McCain and Company’s Long Delay
Published: Monday, February 25, 2013
Updated: Monday, April 22, 2013 21:04
It became apparent early on that the efforts by Sen. John McCain (R-Ariz.) to stall the confirmation of former Sen. Chuck Hagel (R-Neb.) as Secretary of Defense would get out of hand. It isn’t just Hagel who McCain is stalling, as slowing the conformation of John Brennan as Director of the CIA is also on his agenda. The reason McCain and his colleague, Sen. Lindsey Graham (R-S.C.) have been working to stall these appointment confirmations is so they can get answers on the Sept. 11, 2012 attack on the U.S. Embassy in Benghazi.
McCain has long been demanding answers for the attacks in Benghazi that left four American citizens dead and his forum became the Senate hearings where he was able to question former Secretary of State, Hillary Clinton, on the subject. However, he apparently did not get the answers he wanted—Clinton never gave up any truly revealing answers in the hearing, so McCain had to seek answers elsewhere. He began to put more pressure on the White House to release more information on the attack, while Graham also picked up the fight, arguing for more information on the attacks. When he told USA Today he would not be willing to let the nomination of Brennan through until he and his supporters received more information, such as drone video and emails between administration officials. While the White House has not been forthcoming about the attack by any means, this political maneuvering by the two GOP senators has now led to the possibility of filibustering the confirmations of Brennan and Hagel, which is unprecedented for nominees of these positions.
McCain and Graham have negotiated and fought their way into a strong position. As a result, President Barack Obama’s administration now has limited options, and the leaking of the drone strike memo does not help their position. Backing the White House into a corner has forced Obama’s administration to offer the information on Benghazi instead of releasing the rest of the legal justifications for the United States’ targeted killings with drone strikes. This refusal to release the drone justification memos contradicts the Obama’s State of the Union promise to “engage with Congress to ensure not only that our targeting, detention and prosecution of terrorists remains consistent with our laws and system of checks and balances, but that our efforts are even more transparent to the American people and to the world.” Senators from both sides of the aisles, such as like McCain, Graham, Ron Wyden (D-Ore.), and Mark Udall (D-Colo.) have commented on the failure to live up to that commitment. They have called for the transparency they deserve as sitting U.S. Senators and believe the drone memos should be theirs to parse through. The drones are a critical part of the anti-terror campaign the United States has embarked upon for the past 11 years and frankly, we don’t know how the program targets suspects. Senators at the very least should be in the loop.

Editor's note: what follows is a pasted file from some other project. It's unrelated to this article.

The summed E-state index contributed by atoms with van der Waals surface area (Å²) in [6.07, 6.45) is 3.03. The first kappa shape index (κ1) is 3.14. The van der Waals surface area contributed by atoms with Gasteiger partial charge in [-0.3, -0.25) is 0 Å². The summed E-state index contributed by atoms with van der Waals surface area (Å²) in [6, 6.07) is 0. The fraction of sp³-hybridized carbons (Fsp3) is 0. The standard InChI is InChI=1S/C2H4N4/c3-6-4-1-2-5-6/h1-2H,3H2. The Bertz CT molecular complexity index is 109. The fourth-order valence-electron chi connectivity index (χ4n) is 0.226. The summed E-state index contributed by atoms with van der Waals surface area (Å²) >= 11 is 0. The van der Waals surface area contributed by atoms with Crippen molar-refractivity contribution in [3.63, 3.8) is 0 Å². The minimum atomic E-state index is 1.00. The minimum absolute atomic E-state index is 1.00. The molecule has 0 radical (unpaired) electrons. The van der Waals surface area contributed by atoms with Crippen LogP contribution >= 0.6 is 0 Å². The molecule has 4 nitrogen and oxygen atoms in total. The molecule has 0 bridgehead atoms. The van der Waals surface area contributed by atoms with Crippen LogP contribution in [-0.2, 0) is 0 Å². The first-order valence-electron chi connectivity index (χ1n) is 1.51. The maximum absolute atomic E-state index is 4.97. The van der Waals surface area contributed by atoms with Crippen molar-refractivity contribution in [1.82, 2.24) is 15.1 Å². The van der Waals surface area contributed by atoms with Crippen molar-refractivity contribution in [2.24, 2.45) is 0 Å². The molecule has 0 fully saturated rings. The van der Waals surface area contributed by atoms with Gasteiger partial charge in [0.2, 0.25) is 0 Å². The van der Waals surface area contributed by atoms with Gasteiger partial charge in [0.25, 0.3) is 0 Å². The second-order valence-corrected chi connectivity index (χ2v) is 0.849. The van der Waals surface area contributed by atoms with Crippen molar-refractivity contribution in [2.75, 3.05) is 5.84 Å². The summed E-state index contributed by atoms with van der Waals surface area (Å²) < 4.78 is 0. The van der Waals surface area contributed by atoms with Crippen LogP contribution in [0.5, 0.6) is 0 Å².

Yet McCain and company do have ulterior motives here. He desperately wants this to become a huge story, much like conservative news networks and commentators like Bill O’Reilly have been looking for Obama’s Watergate. They want something to stick to this administration after the “Fast and Furious” scandal didn’t become that Watergate. Republicans just want Obama to be disgraced.
While McCain has a right to ask for answers and to drag U.S. Secretary of Defense Leon Panetta and Clinton in for hearings, there should be some accountability from him as well. In an interview with NBC’s “Meet the Press” on Feb. 18, journalist David Gregory pressed McCain on the reasons Republicans still needed more information on the attack, to which he responded, “Do you care whether four Americans died?” McCain, like the administration, needs to accept responsibility when it comes to the loss of American lives. As a strong supporter of the war in Iraq, McCain was never as fervent in getting answers on our major intelligence failure in Iraq. His present questioning is definitely valid, but it rings empty when you consider that while he admitted Iraq was the result of mismanagement and intelligence failures, he never demanded an investigation like the one he is now. It is possible he wants to regain his tag as the maverick in the Senate and he sees this as his ticket to do exactly that. Nevertheless, he’s playing politics with a tragedy, something that happens all too often in Washington, D.C. He, like many that have come before him, has jumped on his political opponent at the first sign of trouble, but the sad truth is that there is nothing maverick-esque in doing this—it’s just business as usual on Capitol Hill.